When my son was about one year old I bought a book written by a paediatrician named Dr Robert Mendelsohn, who was against vaccinations (he died some time ago): ‘How to raise a healthy child in spite of your doctor‘.
Three things left a lasting impression on my mind: the astonishment I felt when looking at graphics demonstrating that rates of disease outbreaks had already reduced before the introduction of vaccines; the dread of permitting toxic substances to be injected into my son; and the lingering doubt I had after reading it.
I asked myself: “Why is the WHO so strongly in favour of breastfeeding to the point where it is critical of the artificial milk industry while it agrees so strongly with vaccination?”
It didn’t make sense. That nagging question was like a stone in my shoe that helped me to realise that the book – which I had lent to others because I initially like it so much – contained pure disinformation.
But before I came to that conclusion I had enthusiastically promoted the book. I wanted to put a copy of its cover in every kindergarten. I was convinced that it was an extraordinary book that every parent should read.
After reading the book – before the stone in my shoes had its effect – I decided that I wouldn’t allow my son to be vaccinated against measles, mumps or rubella.
I told the paediatrician that I would like to delay these vaccinations until adolescences in order to allow my son to get sick from these diseases: only if he had not contracted the infections prior to his teenager years would I have him vaccinated.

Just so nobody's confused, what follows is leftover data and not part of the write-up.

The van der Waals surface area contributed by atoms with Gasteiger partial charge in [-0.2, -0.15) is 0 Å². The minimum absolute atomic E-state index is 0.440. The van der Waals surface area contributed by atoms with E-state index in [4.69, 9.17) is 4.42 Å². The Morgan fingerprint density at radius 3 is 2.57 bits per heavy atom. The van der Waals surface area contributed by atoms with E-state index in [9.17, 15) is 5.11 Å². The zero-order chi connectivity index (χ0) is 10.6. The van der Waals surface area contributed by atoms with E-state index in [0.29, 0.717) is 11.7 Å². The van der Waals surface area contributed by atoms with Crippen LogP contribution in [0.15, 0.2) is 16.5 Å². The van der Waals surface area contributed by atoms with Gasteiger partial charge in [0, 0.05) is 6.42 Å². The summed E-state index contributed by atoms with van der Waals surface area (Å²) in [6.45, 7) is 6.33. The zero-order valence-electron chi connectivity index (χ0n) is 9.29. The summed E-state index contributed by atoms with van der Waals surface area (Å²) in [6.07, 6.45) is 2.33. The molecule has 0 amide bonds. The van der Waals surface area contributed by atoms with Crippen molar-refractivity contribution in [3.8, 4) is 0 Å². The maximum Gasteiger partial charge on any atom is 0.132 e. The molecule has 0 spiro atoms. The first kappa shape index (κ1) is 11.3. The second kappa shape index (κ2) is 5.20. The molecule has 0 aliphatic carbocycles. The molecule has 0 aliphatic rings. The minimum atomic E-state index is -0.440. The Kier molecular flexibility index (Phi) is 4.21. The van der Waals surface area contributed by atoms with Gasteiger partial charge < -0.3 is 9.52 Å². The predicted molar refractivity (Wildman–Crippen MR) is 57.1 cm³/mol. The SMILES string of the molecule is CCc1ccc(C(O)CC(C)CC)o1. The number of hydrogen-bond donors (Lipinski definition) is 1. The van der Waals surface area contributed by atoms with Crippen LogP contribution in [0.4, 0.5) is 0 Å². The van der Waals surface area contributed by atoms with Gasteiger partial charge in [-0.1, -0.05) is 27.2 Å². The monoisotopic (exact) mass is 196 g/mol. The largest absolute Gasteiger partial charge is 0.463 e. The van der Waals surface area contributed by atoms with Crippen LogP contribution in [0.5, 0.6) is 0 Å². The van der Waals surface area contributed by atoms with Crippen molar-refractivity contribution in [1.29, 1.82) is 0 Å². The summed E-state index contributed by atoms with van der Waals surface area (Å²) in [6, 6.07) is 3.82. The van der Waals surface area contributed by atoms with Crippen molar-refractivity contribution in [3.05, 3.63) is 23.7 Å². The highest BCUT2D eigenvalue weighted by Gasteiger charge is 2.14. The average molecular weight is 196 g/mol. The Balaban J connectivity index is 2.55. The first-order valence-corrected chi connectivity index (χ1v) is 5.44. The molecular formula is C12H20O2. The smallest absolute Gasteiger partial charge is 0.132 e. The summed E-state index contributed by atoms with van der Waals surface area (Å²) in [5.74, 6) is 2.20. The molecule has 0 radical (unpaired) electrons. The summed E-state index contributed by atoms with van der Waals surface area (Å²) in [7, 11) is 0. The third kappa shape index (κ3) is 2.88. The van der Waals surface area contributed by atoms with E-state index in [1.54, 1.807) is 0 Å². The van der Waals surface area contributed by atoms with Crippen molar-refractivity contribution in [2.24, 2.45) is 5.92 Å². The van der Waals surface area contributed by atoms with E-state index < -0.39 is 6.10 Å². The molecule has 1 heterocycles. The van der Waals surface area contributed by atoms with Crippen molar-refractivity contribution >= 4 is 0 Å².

The paediatrician strongly advised me to let my son at least have the vaccine against measles because it’s a disease you can’t underestimate. The doctor said that his opinion measles should be called “the big disease”.
I trusted his advice and so I let my son be vaccinated – against measles only.
Several years later, in 2002, when I began to be interested in volcanology, I realised that I had taken such an important decision based only on misinformation.
I wanted to slap myself and I felt ashamed. I immediately fixed an appointment for the MMR vaccine and later, naturally, also for the second dose.
In this way my son was vaccinated three times against measles.
And now? What am I doing?!
I’m sharing my story with you. I set up a blog about vaccination in 2008 to help parents make decisions based on science.
This is the way you can change: you need determination to be well informed, by trustworthy sources, and not to blindly trust in everything they suggest to you.
That little chapter of my life taught me a valuable lesson that I am now sharing with other parents.